In Life as Politics, Asef Bayat argues that such presumptions fail to recognize the routine, yet important, ways in which ordinary people make meaningful change through everyday actions. First published just months before the Arab Spring swept across the region, this timely and prophetic book sheds light on the ongoing acts of protest, practice, and direct daily action. At heart, the book remains a study of agency in times of constraint. In addition to ongoing protests, millions of people across the Middle East are effecting transformation through the discovery and creation of new social spaces within which to make their claims heard. This eye-opening book makes an important contribution to global debates over the meaning of social movements and the dynamics of social change. Above all, this work establishes Asef Bayat as a virtuoso of the sociological imaginary.
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Works on the Middle East and Muslims are in no short supply. And the recent uprisings in Egypt, Tunisia, and Libya, among other countries in the region, make the prospect of ever new releases imminent. But Asef Bayat is clearly among the few capable of approaching this task. With 16 years of teaching Middle East Studies at the American University in Cairo, he has gained a firsthand look at a nation in transition.
He has also written skillfully on his own country of Iran. As a sociologist, director, and chair of centers on Islam, society, and the modern world, he approaches his subject with academic rigor and insight.
Life as Politics has 12 main chapters, which were all adapted from essays mostly written in , and they range in publication from to At its core, though, Bayat is interested in agency and social change among [End Page ] ordinary Muslims in the Middle East.
While revolution and social activism in the region are typically viewed in terms of political Islam Islamism or social movements, Bayat offers an alternative view of how change occurs through what he calls "social nonmovement. In short, "nonmovement" constitutes the concerted and somewhat ordinary efforts of disfranchised groups working individually to improve their lives.
While this behavior is categorized as collective action and believed to foster some sort of social change, it is nonetheless a "nonmovement" because it lacks an ideological framework, appointed leadership and the formal structure of protest organizations. By comparison, social movements deliberately mobilize their members and challenge the state to meet their demands pp.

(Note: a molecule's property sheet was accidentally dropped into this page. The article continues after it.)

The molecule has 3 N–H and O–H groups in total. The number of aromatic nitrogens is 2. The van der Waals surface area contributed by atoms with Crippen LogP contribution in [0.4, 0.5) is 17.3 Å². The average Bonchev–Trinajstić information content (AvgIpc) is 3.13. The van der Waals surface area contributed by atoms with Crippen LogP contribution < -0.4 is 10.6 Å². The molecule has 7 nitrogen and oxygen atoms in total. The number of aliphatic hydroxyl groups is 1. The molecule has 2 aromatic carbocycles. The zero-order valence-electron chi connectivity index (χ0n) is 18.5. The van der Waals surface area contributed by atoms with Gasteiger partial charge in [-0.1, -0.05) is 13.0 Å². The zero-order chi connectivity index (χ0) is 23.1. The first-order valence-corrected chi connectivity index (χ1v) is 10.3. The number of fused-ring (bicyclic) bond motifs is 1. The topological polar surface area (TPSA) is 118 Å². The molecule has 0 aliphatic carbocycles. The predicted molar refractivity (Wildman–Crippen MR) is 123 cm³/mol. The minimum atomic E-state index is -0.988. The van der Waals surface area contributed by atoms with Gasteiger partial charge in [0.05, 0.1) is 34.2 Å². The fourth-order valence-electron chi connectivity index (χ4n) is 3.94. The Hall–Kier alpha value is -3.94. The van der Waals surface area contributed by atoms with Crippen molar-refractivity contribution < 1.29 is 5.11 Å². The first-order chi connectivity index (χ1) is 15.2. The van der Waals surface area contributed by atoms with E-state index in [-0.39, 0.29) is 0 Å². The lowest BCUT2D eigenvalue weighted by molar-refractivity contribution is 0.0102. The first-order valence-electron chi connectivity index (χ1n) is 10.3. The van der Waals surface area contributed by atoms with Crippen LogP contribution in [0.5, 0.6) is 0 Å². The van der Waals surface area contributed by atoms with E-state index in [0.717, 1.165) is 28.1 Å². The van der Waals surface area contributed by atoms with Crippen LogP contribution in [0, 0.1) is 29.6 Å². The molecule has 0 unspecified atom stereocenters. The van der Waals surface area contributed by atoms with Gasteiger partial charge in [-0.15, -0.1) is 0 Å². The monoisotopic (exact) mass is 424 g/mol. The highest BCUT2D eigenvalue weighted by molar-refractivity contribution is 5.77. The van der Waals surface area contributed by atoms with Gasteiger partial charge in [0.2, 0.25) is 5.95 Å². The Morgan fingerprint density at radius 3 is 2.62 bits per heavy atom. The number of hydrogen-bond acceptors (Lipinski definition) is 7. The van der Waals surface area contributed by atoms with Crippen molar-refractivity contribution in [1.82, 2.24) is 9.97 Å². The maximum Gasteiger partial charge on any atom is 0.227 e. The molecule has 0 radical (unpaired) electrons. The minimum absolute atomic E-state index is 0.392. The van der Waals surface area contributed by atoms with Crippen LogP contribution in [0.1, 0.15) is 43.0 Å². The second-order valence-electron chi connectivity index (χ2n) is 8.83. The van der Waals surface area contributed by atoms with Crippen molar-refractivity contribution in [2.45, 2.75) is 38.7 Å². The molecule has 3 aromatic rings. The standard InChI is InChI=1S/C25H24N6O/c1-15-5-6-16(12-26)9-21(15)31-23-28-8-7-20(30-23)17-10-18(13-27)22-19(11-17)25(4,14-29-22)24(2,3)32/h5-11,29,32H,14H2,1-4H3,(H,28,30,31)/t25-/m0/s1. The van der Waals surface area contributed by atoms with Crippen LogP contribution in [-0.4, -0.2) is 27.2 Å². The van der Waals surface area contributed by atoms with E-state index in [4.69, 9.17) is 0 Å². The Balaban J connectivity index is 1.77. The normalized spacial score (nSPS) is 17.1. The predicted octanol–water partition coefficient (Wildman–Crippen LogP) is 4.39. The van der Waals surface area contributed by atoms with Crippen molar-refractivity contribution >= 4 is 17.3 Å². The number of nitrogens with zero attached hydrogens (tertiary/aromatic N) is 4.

However, the distinction between movement and nonmovement is less about how they differ in terms of structure and content.
Rather, Bayat proposes a new way of thinking about movement itself, despite the fact that his idea of nonmovement might appear counterintuitive.
Instead, the author focuses on the collective and compensatory behavior of the unorganized masses, which is perhaps a major reason his reformulation of social movement is so intriguing. It has the potential to intervene into what we commonly understand to be collective agency overall, not to mention its implications for rethinking social activity and political practice in the Muslim Middle East.
Life as Politics, however, is more than a critique of social movements. It is decidedly an exploration into the kinds of action Bayat calls the "quiet encroachment of the ordinary" p.
In fact, it is this encroaching behavior that qualifies what he means by social nonmovement. This activity might include, for example, illegally tapping into public services like electricity, water, and telephone lines; appropriating certain public sectors such as the informal economy or, for women, entering male-dominated spaces; and the strategies of the homeless to gain access to land or housing.
As such, each chapter attempts to show how this process occurs in the areas of poverty and the economy, Muslim women and feminism, youth and the politics of fun, political Islam and revolution, urban ecology, and everyday cosmopolitanism. In essence, this notion of quiet encroachment speaks to "the discreet and prolonged ways in which the poor struggle to survive and to better their lives by quietly impinging on the propertied and powerful, and on society at large" pp.
But whereas traditional social movements target their own members for mobilization, the quiet encroachment of social nonmovements involves millions of ordinary citizens all massively working to redress their marginal status. As a result, this collective action produces Access options available:.
Life as Politics: How Ordinary People Change the Middle East